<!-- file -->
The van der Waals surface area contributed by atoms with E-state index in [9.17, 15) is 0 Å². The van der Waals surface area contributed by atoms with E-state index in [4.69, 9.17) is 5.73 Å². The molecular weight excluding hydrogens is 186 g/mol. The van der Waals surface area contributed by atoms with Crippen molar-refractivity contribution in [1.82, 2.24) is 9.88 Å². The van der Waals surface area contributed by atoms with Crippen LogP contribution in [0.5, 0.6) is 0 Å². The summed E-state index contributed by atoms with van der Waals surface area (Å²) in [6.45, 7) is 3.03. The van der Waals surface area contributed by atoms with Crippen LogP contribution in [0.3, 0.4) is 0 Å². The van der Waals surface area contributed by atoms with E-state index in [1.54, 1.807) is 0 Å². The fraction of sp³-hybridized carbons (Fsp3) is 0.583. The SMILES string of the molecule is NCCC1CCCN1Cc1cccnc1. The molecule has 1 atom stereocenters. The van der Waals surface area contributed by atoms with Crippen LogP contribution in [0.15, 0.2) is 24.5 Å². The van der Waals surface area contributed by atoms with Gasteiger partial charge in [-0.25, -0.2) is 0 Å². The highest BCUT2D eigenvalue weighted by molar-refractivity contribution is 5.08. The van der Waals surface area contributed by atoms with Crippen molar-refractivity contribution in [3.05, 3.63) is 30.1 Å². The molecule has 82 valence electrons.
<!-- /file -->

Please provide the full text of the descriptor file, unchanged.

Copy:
The van der Waals surface area contributed by atoms with E-state index in [9.17, 15) is 0 Å². The van der Waals surface area contributed by atoms with E-state index in [4.69, 9.17) is 5.73 Å². The molecular weight excluding hydrogens is 186 g/mol. The van der Waals surface area contributed by atoms with Crippen molar-refractivity contribution in [1.82, 2.24) is 9.88 Å². The van der Waals surface area contributed by atoms with Crippen LogP contribution in [0.5, 0.6) is 0 Å². The summed E-state index contributed by atoms with van der Waals surface area (Å²) in [6.45, 7) is 3.03. The van der Waals surface area contributed by atoms with Crippen LogP contribution in [0.3, 0.4) is 0 Å². The van der Waals surface area contributed by atoms with E-state index in [1.54, 1.807) is 0 Å². The fraction of sp³-hybridized carbons (Fsp3) is 0.583. The SMILES string of the molecule is NCCC1CCCN1Cc1cccnc1. The molecule has 1 atom stereocenters. The van der Waals surface area contributed by atoms with Crippen LogP contribution in [0.15, 0.2) is 24.5 Å². The van der Waals surface area contributed by atoms with Gasteiger partial charge in [-0.25, -0.2) is 0 Å². The highest BCUT2D eigenvalue weighted by molar-refractivity contribution is 5.08. The van der Waals surface area contributed by atoms with Crippen molar-refractivity contribution in [3.05, 3.63) is 30.1 Å². The molecule has 82 valence electrons.